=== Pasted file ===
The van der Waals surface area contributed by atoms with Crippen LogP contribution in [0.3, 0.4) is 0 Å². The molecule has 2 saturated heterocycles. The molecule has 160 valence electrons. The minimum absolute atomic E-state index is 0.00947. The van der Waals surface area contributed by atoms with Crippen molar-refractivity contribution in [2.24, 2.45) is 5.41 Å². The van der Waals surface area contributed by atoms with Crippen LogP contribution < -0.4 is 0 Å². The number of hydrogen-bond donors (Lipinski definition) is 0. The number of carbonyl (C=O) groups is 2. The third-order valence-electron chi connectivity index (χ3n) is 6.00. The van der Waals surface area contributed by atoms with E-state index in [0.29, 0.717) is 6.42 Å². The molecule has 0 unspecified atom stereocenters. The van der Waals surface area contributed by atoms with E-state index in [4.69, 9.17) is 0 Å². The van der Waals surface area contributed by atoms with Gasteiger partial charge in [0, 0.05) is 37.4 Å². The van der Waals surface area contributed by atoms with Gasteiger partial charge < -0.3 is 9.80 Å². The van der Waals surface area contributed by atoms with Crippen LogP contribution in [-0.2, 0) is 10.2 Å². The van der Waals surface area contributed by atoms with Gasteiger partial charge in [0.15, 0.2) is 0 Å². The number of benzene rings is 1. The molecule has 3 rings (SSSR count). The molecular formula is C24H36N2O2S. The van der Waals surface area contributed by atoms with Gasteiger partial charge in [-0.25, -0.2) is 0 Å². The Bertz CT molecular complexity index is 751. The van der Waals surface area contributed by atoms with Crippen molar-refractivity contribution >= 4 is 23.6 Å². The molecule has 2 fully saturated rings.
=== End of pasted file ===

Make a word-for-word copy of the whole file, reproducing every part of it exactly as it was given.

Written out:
The van der Waals surface area contributed by atoms with Crippen LogP contribution in [0.3, 0.4) is 0 Å². The molecule has 2 saturated heterocycles. The molecule has 160 valence electrons. The minimum absolute atomic E-state index is 0.00947. The van der Waals surface area contributed by atoms with Crippen molar-refractivity contribution in [2.24, 2.45) is 5.41 Å². The van der Waals surface area contributed by atoms with Crippen LogP contribution < -0.4 is 0 Å². The number of hydrogen-bond donors (Lipinski definition) is 0. The number of carbonyl (C=O) groups is 2. The third-order valence-electron chi connectivity index (χ3n) is 6.00. The van der Waals surface area contributed by atoms with E-state index in [0.29, 0.717) is 6.42 Å². The molecule has 0 unspecified atom stereocenters. The van der Waals surface area contributed by atoms with E-state index in [4.69, 9.17) is 0 Å². The van der Waals surface area contributed by atoms with Gasteiger partial charge in [0, 0.05) is 37.4 Å². The van der Waals surface area contributed by atoms with Gasteiger partial charge < -0.3 is 9.80 Å². The van der Waals surface area contributed by atoms with Crippen LogP contribution in [-0.2, 0) is 10.2 Å². The van der Waals surface area contributed by atoms with Gasteiger partial charge in [0.15, 0.2) is 0 Å². The number of benzene rings is 1. The molecule has 3 rings (SSSR count). The molecular formula is C24H36N2O2S. The van der Waals surface area contributed by atoms with Gasteiger partial charge in [-0.25, -0.2) is 0 Å². The Bertz CT molecular complexity index is 751. The van der Waals surface area contributed by atoms with Crippen molar-refractivity contribution >= 4 is 23.6 Å². The molecule has 2 fully saturated rings.